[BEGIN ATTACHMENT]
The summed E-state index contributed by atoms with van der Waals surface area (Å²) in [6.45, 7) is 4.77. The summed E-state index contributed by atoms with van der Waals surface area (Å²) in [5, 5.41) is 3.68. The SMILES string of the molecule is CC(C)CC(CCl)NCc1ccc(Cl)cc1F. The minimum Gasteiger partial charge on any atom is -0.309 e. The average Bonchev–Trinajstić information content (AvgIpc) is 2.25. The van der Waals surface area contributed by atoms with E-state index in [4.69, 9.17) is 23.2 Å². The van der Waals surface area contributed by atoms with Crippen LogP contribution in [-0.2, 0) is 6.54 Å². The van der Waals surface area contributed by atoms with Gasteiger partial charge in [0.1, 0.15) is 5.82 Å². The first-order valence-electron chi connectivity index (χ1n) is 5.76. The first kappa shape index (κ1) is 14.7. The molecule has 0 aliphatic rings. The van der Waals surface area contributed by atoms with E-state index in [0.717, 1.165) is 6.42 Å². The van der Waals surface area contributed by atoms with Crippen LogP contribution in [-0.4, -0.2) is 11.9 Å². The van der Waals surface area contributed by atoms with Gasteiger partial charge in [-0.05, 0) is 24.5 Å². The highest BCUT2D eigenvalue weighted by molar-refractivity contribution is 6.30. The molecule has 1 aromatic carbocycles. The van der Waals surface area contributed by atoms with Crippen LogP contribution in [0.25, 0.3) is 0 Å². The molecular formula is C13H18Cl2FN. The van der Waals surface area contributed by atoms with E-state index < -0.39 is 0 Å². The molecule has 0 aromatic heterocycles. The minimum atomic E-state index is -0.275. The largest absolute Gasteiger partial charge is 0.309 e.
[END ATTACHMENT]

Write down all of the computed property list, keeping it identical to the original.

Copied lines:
The summed E-state index contributed by atoms with van der Waals surface area (Å²) in [6.45, 7) is 4.77. The summed E-state index contributed by atoms with van der Waals surface area (Å²) in [5, 5.41) is 3.68. The SMILES string of the molecule is CC(C)CC(CCl)NCc1ccc(Cl)cc1F. The minimum Gasteiger partial charge on any atom is -0.309 e. The average Bonchev–Trinajstić information content (AvgIpc) is 2.25. The van der Waals surface area contributed by atoms with E-state index in [4.69, 9.17) is 23.2 Å². The van der Waals surface area contributed by atoms with Crippen LogP contribution in [-0.2, 0) is 6.54 Å². The van der Waals surface area contributed by atoms with Gasteiger partial charge in [0.1, 0.15) is 5.82 Å². The first-order valence-electron chi connectivity index (χ1n) is 5.76. The first kappa shape index (κ1) is 14.7. The molecule has 0 aliphatic rings. The van der Waals surface area contributed by atoms with E-state index in [0.717, 1.165) is 6.42 Å². The van der Waals surface area contributed by atoms with Crippen LogP contribution in [-0.4, -0.2) is 11.9 Å². The van der Waals surface area contributed by atoms with Gasteiger partial charge in [-0.05, 0) is 24.5 Å². The highest BCUT2D eigenvalue weighted by molar-refractivity contribution is 6.30. The molecule has 1 aromatic carbocycles. The van der Waals surface area contributed by atoms with Crippen LogP contribution in [0.25, 0.3) is 0 Å². The molecular formula is C13H18Cl2FN. The van der Waals surface area contributed by atoms with E-state index < -0.39 is 0 Å². The molecule has 0 aromatic heterocycles. The minimum atomic E-state index is -0.275. The largest absolute Gasteiger partial charge is 0.309 e.